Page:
The 10 best German punk bands, as chosen by Beatsteaks
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Beatsteaks formed in Berlin back in 1995. Their mix of Californian punk rock and homegrown hardcore brought them to the attention of US punk label Epitaph, who released their second album (and international debut) 'Launched' in 2000.
Over the last two decades, they've released seven studio albums, a string of live recordings and EPs, as well as the compilation 23 Singles earlier this year.
We challenged Arnim Teutoburg-Weiß (guitar/lead vocals) and Peter Baumann (rhythm guitar/vocals) to pick the best 10 punk bands to come from Germany...
DIE ÄRZTE (Berlin)
Peter: “I was a huge fan of Die Ärzte and I would get every recording and every poster I could get my hands on – which wasn’t easy living in East Berlin at that time. They had explicit lyrics, they looked good, and they had great songs. After the Wall came down in 1989, I went to their concerts and I couldn’t believe I was actually seeing them in real life. Later, after we formed our own band and toured a lot, our paths crossed again and they asked us if we would open up for them on their next big tour. That was a dream come true for me. We learned a lot from them on those tours and we're very thankful for that. We still keep contact nowadays.”
DIE TOTEN HOSEN (Düsseldorf)
Arnim: “There are two really big punk bands in Germany. There's Die Ärzte, and then there’s Die Toten Hosen, which literally means 'The Dead Trousers'. Die Toten Hosen are huge – in every kind of way. It’s been fascinating to see them grow from this really punk band into more of a rock thing. We’ve also had the privilege to play with them on several occasions, and they’re an amazing gang! Another amazing thing about them is that they can play a club gig one night, and a stadium the next, and both shows will be great. We grew up in East Berlin, and I think they were the most influential West German punk band in the East. They were hugely influential. What was so special about them was that you could hear the influence of the English punk movement, but they were the first to sing those kinds of songs in German – that was unique back then.”
DIE GOLDENEN ZITRONEN (Hamburg)
Peter: “Die Goldenen Zitronen – or The Golden Lemons – have some similarities with Die Ärzte and that’s why I like them. Maybe they were a little more serious with their lyrics sometimes, but the sound and feel of the music was definitely up my alley. Somebody singing something forbidden in my own language had a big fascination for me. Back then, that was almost unheard of.”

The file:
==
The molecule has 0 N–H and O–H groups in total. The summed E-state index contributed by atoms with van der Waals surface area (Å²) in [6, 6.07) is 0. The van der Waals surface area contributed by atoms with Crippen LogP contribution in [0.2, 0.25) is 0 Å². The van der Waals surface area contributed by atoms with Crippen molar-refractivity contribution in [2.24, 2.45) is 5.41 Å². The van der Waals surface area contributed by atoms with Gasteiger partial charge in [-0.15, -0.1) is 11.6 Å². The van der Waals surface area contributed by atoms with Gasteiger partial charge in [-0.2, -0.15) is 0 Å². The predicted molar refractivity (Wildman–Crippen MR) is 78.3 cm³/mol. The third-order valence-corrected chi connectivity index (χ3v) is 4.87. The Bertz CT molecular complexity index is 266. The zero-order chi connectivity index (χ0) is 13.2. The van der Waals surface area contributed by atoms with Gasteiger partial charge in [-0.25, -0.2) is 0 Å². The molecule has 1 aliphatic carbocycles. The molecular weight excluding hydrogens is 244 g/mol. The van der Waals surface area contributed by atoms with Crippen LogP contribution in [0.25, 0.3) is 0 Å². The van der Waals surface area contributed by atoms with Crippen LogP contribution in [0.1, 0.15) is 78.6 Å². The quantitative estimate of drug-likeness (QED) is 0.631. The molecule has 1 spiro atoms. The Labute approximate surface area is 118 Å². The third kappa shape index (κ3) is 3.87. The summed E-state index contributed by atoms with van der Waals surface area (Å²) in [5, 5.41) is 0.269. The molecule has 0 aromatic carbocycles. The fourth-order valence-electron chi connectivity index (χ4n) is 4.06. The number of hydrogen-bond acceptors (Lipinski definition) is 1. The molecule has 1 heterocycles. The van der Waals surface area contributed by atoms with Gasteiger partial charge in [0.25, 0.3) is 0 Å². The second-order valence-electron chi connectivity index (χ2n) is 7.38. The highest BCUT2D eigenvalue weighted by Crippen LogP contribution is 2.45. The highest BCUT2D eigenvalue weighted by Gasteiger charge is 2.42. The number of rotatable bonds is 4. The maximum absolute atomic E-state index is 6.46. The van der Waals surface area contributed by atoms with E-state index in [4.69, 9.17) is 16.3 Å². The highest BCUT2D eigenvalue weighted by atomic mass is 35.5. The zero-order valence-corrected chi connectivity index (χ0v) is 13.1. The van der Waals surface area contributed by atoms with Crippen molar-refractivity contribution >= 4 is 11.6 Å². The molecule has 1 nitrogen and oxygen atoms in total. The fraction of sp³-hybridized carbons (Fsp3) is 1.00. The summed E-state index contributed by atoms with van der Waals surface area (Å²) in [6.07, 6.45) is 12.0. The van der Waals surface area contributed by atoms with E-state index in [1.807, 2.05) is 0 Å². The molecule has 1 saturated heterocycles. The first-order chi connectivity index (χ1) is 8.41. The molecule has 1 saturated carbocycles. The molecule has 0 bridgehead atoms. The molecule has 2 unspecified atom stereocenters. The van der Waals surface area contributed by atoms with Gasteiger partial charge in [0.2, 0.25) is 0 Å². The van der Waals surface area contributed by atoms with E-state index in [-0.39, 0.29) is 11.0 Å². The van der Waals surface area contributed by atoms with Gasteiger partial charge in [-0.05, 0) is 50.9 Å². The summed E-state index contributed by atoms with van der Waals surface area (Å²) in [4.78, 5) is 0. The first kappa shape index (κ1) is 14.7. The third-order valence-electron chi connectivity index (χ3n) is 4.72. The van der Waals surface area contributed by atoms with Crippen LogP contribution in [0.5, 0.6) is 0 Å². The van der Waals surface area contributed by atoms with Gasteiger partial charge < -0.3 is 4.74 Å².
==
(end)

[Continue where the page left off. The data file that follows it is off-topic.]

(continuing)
FEELING B (East Berlin)
Arnim: “We also had some punk bands of our own in East Berlin, like Feeling B. I never actually saw them, but they had a reputation as being a really dangerous live band. They were like the NWA of East Germany. And they didn’t just play squats – they played beaches, streets, anywhere there was space and a power connection really, and that was so cool. Unfortunately, I was too young to see that though.”
Peter: “And the story goes on, because one of the guitar players [Paul Landers] and the keyboard player [Christian ‘Flake’ Lorenz] went on to become the founding members of Rammstein.”
Arnim: “Turbostaat is a very special sounding punk rock band from Flensburg. All the Beatsteaks love them. They’re just great. Check out their record Flamingo, for a start! In 2004, we covered Fu Manchu’s Hell on Wheels and Turbostaat rewrote the lyrics in German. It was originally the B-side for one of our singles, and now Frieda und die Bomben is one of the biggest tracks when we play live.”
Peter: “They were heavily influenced by Oma Hans...”
OMA HANS (Hamburg)
**Arnim: **“Oma Hans were together from 2001 until 2006. I met the singer once, Jens Rachut – crazy guy! Great singer. Great lyrics. And great humour, too! Our drummer Thomas [Götz] is a big fan of this band.”
Peter: “Thomas made me a compilation of their music. After I listened to their music for the first time, I knew who had influenced Turbostaat heavily. I really like their sound and style of music because it combines many things that I like about punk rock. It’s kind of hard to describe, and I’m not sure if it has the same magic if you’re not a native German speaker. The same thing counts for Die Ärzte, by the way.”
Arnim: “Then there was the Hamburg squat scene, and there was this one really great band from there called Slime. A lot of punk rock fans in Germany will tell you that this is the band, and that they’re the best. They were very political, and they have lots of awesome records. But sadly they split up before I was old enough to go to their concerts.”
Arnim: “They're a really cool new band. I think they’ve only put out two albums so far. Our drummer Thomas is a punk expert and he always brings the really good stuff for us to listen to on tour. They remind me a bit of The Libertines, although they don’t look like them! But they do sound very chaotic so check them out. Their last record is called Jiles.”
Peter: “And finally there’s another really cool band from Berlin called Terrorgruppe – or Terror Group – and they’ve been around for a long time. They’re like an institution of German punk, and everybody who is involved in the scene knows them well. They were signed to Epitaph for a while…"
Arnim: “And their singer Archi [Alert] was very supportive of us when we first started out. He liked our band and he helped us out. He was the guy who introduced us to the greatest live sound engineer in the whole wide world: Tom Körbler! My favourite Terrorgruppe song is Neulich Nacht.”